Federal Jury Convicts Former Denton County Insurance Agent in Fraud
Defendant Used Elderly as Straw Buyers
DALLAS — Following a three-day trial before U.S. District Judge Reed C. O’Connor, a federal jury in Dallas deliberated just one hour before convicting Vincent Bazemore, 39, formerly of Aubrey, Texas, on all counts of an indictment charging four counts of mail fraud related to a scheme he ran to defraud various life insurance companies. Today’s announcement was made by U.S. Attorney Sarah R. Saldana of the Northern District of Texas.
Bazemore is currently in federal custody, serving a five-year sentence on a federal securities fraud conviction in the district in 2009. He faces a maximum statutory penalty of 20 years in federal prison, a $250,000 fine and restitution on each of the four counts of conviction. In addition, there is a penalty enhancement as Bazemore was found to have committed these offenses while he was pre-trial release on the securities fraud case, and under this enhancement, Bazemore is subject to an additional 10 years imprisonment to run consecutive to any sentence that he may receive on any of the mail fraud counts. Sentencing is set for December 12, 2013, before Judge O’Connor.
The government presented evidence at trial that between October 2007 and April 2009, Bazemore, an insurance agent, engaged in a scheme to obtain substantial commissions by inducing life insurance companies to issue policies on applications of individuals who appeared to be wealthy and seeking insurance for estate planning purposes, when in fact, the applicants were of modest financial means, and the policies were intended to be transferred to investors.
Further evidence presented in court showed that Bazemore solicited elderly individuals to apply for policies by representing that the life insurance was an investment with no financial cost or exposure and would result in a sizable monetary benefit to the individual’s heirs. Bazemore prepared the applications and related documents, on behalf of the applicants that contained forged signatures and falsified financial information to induce the life insurance companies into issuing the policies. Bazemore also submitted the false and fraudulent applications and related documents to financial institutions to obtain premium financing on the policies. In fact, the applicants were of modest financial means and that the policies were obtained for the purpose of being transferred to investors. Bazemore had agreements with insurance companies and managing agents which provided that he would receive, for each policy issued on an application he submitted, a commission of 95 to 105 percent of the first year’s premium paid on the policy.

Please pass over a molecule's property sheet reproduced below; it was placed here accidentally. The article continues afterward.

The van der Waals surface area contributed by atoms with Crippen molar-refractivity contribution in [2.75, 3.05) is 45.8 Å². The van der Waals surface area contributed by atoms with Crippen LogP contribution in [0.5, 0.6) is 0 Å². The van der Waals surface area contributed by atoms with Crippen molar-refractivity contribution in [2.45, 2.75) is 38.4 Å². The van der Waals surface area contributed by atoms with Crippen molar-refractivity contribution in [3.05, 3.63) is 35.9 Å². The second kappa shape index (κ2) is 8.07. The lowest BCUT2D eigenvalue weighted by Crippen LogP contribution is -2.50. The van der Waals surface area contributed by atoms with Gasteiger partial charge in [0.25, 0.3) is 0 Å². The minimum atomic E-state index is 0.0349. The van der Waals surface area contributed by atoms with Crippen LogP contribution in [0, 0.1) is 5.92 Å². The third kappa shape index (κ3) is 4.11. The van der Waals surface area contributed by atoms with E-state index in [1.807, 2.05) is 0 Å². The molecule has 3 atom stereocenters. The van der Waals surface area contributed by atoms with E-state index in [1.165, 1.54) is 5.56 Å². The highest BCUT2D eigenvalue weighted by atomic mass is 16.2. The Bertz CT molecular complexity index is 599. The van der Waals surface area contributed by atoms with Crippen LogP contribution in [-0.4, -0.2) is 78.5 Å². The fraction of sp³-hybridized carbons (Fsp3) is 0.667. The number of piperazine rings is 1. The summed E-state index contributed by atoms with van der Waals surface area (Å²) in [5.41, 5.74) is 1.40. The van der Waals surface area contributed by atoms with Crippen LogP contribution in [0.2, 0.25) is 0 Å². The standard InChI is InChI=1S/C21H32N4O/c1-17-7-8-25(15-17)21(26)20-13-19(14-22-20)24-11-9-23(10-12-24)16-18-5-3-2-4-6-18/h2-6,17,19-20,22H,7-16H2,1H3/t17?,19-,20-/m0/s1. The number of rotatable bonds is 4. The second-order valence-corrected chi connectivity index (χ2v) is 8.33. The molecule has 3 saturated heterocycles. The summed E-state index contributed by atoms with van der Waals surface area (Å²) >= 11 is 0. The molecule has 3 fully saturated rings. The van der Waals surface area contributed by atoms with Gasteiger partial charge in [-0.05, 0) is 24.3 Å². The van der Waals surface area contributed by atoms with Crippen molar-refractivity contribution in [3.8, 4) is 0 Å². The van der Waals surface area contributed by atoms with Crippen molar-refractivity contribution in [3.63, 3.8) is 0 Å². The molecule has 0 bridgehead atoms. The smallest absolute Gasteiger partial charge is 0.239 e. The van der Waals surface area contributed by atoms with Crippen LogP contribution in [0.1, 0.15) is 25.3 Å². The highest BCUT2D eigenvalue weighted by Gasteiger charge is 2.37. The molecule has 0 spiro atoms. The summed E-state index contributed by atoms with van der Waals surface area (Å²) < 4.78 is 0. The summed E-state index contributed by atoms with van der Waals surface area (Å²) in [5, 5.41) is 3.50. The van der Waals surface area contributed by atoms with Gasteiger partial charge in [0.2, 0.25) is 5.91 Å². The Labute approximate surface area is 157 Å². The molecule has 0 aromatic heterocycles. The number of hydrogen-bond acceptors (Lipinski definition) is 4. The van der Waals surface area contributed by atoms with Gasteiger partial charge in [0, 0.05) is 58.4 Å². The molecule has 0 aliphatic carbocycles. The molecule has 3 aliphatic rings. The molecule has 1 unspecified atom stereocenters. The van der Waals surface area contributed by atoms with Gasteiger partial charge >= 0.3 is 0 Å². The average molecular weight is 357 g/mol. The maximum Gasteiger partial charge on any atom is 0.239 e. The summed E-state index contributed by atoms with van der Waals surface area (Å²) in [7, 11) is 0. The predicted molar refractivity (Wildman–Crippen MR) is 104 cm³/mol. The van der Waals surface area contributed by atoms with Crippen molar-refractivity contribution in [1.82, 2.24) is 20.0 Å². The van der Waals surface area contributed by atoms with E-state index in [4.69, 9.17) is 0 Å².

Today’s announcement is related to efforts underway by President Obama’s Financial Fraud Enforcement Task Force (FFETF) which was created in November 2009 to wage an aggressive, coordinated and proactive effort to investigate and prosecute financial crimes. With more than 20 federal agencies, 94 U.S. attorneys’ offices and state and local partners, it’s the broadest coalition of law enforcement, investigatory and regulatory agencies ever assembled to combat fraud. Since its formation, the task force has made great strides in facilitating increased investigation and prosecution of financial crimes; enhancing coordination and cooperation among federal, state and local authorities; addressing discrimination in the lending and financial markets and conducting outreach to the public, victims, financial institutions and other organizations. Over the past three fiscal years, the Justice Department has filed more than 10,000 financial fraud cases against nearly 15,000 defendants including more than 2,900 mortgage fraud defendants. For more information on the task force, visit http://www.stopfraud.gov/.
The case is being investigated by the FBI and prosecuted by Assistant U.S. Attorneys Christopher Stokes and P.J. Meitl.
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